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Director's Statement | Facilities

Director's Statement

What a year it has been for Earth System Science. Al Gore has won an Oscar for his movie documentary "An Inconvenient Truth." The United Nations' Intergovernmental Panel on Climate Change (IPCC) released a fourth assessment report providing a clear scientific appraisal that the Earth's climate is changing and it is highly likely that many of these changes can be attributed to humankind. This has created an awareness of the potential issues of global change throughout society. We, as scientists, are often asked, "Is it true?" by our neighbors, family and friends. This rising awareness has made it clear that we, as a nation and a member of the global society, need to increase our commitment to the sciences if we are to address and potentially mitigate the many challenges of climate and environmental change. This commitment to understanding the coupled Earth system on regional to global scales is the focus of the scientists and graduate students at ICESS. ICESS researchers work across the spectrum of the Earth System Sciences, from extreme events to biodiversity to economic impacts, increasing our understanding of global environmental changes and assessing their impacts on the Earth and society.

Unfortunately, commitment from the federal government has lagged behind society's awareness and for the past several years extramural funding in global environmental change has been diminishing. It is a testament to the quality of the researchers at ICESS that this year new awards to ICESS participants have reached an all time high. Research funding for this year has increased by 50% over the prior fiscal year which represents an increase of 21% above our ten-year average. I believe that this trend is going to continue. I noted in my last report that I was very concerned with the directions that NASA had been taking where no significant investments were being made to continue our ability to observe and understand the global system from satellite orbit (and with it the lack of commitment to support research using the satellite data sets we have). This lack of continuity in satellite coverage will have a large impact on our ability to assess and respond, as a society, to the global environmental changes that are taking place. This year, a National Research Council (NRC) committee completed the first Decadal Survey for Earth Science and Applications from Space which outlines planned satellite observations for the next twenty years. In the space sciences, decadal surveys have long been the blueprint for how national assets will be invested in scientific missions while planning for the Earth Sciences has historically been piecemeal (a mission at a time). I have been told that the NASA Earth Science Directorate will follow the exact recommendations made by the NRC's Earth Science Decadal Survey. This decision to build back the U.S. constellation of Earth observing satellites is one of the most positive announcements the Earth System Science community has heard in years.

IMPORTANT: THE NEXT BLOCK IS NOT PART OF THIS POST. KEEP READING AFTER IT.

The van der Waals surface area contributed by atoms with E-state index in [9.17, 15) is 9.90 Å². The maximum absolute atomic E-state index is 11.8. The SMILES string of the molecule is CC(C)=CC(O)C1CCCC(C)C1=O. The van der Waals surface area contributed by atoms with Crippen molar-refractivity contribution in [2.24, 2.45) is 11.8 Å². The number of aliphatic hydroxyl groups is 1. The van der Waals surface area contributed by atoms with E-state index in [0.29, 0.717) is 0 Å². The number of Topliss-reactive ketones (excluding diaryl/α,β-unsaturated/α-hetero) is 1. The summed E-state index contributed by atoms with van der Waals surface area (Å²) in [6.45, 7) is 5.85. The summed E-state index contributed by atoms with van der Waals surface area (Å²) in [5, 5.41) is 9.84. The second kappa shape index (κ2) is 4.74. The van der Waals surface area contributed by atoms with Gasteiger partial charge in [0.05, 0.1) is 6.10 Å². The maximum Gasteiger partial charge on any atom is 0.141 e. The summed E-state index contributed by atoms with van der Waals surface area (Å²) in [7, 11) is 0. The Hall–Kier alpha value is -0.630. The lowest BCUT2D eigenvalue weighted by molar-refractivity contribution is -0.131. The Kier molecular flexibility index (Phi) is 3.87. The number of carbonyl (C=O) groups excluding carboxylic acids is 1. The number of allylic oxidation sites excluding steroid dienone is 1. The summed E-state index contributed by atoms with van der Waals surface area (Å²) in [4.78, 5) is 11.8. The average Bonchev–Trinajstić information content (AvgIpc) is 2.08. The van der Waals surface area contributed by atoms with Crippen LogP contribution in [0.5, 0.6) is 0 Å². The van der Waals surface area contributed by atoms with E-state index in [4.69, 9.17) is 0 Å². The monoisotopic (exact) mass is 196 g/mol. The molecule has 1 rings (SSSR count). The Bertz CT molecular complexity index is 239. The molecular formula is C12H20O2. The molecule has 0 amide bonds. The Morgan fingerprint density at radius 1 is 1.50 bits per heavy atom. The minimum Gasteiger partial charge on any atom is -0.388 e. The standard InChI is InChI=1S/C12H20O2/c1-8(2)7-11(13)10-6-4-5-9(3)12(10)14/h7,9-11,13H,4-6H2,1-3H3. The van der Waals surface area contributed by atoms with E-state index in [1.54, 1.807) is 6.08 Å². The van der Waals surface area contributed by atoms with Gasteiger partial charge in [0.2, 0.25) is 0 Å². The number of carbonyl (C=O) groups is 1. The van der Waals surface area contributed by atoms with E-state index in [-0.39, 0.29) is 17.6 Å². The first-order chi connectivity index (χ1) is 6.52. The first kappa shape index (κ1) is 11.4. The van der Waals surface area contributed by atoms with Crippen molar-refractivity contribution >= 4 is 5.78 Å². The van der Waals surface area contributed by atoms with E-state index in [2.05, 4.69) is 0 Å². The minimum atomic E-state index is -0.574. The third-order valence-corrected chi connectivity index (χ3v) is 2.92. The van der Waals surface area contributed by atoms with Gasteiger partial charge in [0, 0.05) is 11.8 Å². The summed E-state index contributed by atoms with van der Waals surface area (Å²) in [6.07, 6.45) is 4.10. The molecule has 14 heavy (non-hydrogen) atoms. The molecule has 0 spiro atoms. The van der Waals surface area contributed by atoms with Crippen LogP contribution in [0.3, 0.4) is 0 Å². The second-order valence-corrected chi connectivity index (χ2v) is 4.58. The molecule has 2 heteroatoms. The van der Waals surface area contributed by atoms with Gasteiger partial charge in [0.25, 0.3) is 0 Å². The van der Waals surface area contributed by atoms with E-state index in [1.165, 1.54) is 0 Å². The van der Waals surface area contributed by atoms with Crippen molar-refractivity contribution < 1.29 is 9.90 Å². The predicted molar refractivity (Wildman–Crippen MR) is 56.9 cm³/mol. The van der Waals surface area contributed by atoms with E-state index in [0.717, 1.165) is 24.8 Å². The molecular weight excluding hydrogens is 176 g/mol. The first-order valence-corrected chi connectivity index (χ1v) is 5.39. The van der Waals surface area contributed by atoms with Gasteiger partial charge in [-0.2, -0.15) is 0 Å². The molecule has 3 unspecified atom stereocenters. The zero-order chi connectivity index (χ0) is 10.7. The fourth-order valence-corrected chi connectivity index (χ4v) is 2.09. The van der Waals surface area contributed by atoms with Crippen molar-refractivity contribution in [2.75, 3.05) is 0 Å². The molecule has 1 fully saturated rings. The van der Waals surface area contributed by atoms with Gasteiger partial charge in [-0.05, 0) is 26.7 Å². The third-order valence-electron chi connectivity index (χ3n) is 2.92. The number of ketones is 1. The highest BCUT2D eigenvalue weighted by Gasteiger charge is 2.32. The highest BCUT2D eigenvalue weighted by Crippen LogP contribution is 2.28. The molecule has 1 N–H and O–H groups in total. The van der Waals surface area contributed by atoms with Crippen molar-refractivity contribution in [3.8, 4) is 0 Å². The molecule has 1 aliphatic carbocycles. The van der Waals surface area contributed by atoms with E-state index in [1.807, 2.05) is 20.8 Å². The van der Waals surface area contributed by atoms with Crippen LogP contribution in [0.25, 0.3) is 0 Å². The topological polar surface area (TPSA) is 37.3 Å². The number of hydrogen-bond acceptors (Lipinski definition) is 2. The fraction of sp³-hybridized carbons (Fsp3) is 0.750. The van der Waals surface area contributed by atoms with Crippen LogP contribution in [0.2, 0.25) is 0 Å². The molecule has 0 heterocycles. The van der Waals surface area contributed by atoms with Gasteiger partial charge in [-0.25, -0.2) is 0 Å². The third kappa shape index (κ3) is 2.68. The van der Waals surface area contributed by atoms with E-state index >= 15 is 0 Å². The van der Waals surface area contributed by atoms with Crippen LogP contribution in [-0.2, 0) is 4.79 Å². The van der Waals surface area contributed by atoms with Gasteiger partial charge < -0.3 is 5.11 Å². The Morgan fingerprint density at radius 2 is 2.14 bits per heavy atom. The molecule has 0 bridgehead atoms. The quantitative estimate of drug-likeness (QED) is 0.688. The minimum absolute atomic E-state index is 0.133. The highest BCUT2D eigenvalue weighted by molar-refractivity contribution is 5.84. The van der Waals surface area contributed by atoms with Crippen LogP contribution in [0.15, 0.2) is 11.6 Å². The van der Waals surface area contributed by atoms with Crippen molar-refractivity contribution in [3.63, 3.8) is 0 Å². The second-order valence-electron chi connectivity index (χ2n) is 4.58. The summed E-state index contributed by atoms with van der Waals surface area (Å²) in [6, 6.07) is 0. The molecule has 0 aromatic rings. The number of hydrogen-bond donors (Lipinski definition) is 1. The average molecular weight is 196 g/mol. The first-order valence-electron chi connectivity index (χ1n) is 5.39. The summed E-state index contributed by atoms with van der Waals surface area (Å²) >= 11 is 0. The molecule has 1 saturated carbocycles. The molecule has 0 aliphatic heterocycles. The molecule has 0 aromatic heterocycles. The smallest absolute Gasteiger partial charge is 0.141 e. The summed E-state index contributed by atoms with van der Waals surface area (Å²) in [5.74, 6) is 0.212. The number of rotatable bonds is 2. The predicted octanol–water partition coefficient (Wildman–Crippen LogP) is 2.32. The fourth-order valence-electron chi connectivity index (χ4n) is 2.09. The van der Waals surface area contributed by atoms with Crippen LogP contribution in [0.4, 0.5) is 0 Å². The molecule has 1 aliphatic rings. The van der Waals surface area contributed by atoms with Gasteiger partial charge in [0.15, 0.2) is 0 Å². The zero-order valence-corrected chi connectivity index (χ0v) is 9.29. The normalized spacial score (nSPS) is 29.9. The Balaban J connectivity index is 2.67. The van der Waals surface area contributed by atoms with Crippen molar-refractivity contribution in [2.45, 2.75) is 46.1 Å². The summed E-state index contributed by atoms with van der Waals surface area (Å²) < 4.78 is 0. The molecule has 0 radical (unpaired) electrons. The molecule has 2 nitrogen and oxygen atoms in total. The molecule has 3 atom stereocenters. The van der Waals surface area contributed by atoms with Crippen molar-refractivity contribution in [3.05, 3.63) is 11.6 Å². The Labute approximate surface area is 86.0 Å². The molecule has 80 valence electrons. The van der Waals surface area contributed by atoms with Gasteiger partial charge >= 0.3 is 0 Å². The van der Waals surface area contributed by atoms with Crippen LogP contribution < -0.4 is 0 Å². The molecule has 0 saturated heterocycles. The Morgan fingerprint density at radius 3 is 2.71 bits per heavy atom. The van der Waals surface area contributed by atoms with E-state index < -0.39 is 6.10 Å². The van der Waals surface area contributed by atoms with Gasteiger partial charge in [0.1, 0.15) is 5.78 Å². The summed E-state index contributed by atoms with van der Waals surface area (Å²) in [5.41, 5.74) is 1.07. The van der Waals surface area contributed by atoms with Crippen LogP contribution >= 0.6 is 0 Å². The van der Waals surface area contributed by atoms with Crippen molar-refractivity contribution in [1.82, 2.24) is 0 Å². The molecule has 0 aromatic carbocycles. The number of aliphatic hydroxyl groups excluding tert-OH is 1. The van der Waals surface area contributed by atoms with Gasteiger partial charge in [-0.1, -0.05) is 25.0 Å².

This good news does not mean that there are not now data gaps in our ability to understand the Earth system from satellite orbit. One of the major data gaps currently is the lack of consistent, high spatial resolution imagery from Landsat, which has long been used to understand land surface processes. Researchers at UCSB and throughout the U.S. are faced with the challenge of how to answer pressing global change questions without the data sets to do so. To alleviate this data gap, ICESS has partnered with a local company, Terra Image, USA, to offer SPOT satellite imagery to U.S. educational researchers (see This new program, SPOT at UCSB, builds on our internal program that was launched in June, 2005, which provides UCSB researchers and students with nearly unlimited access to high spatial resolution commercial satellite imagery from the SPOT constellation of satellite sensors. These data are commercial products and have previously been inaccessible to academic researchers due to their high cost. Because of our efforts, U.S. researchers can now acquire high spatial resolution scenes comparable to aerial photography, allowing one to study agriculture, coastal, forestry, geology, hydrology, land use, urban, hazards, and the impacts people make on the Earth. To date, we have archived over 76,400 scenes, occupying 16 Terabytes, with a retail value of over $230-million. These scenes have benefited participants from ICESS, Geography, the Bren School, Chemistry, ECE, EEMB, Environmental Studies, Earth Sciences, the Institute for Crustal Studies, IQCD, MSI, NCEAS, and Physics. New science grants building on the internal SPOT program have been received by both ICESS and MSI. For their continued support of both the internal and SPOT at UCSB programs, I thank Business Services, Administrative Services, the Office of the Dean of Science, and the Office of Research.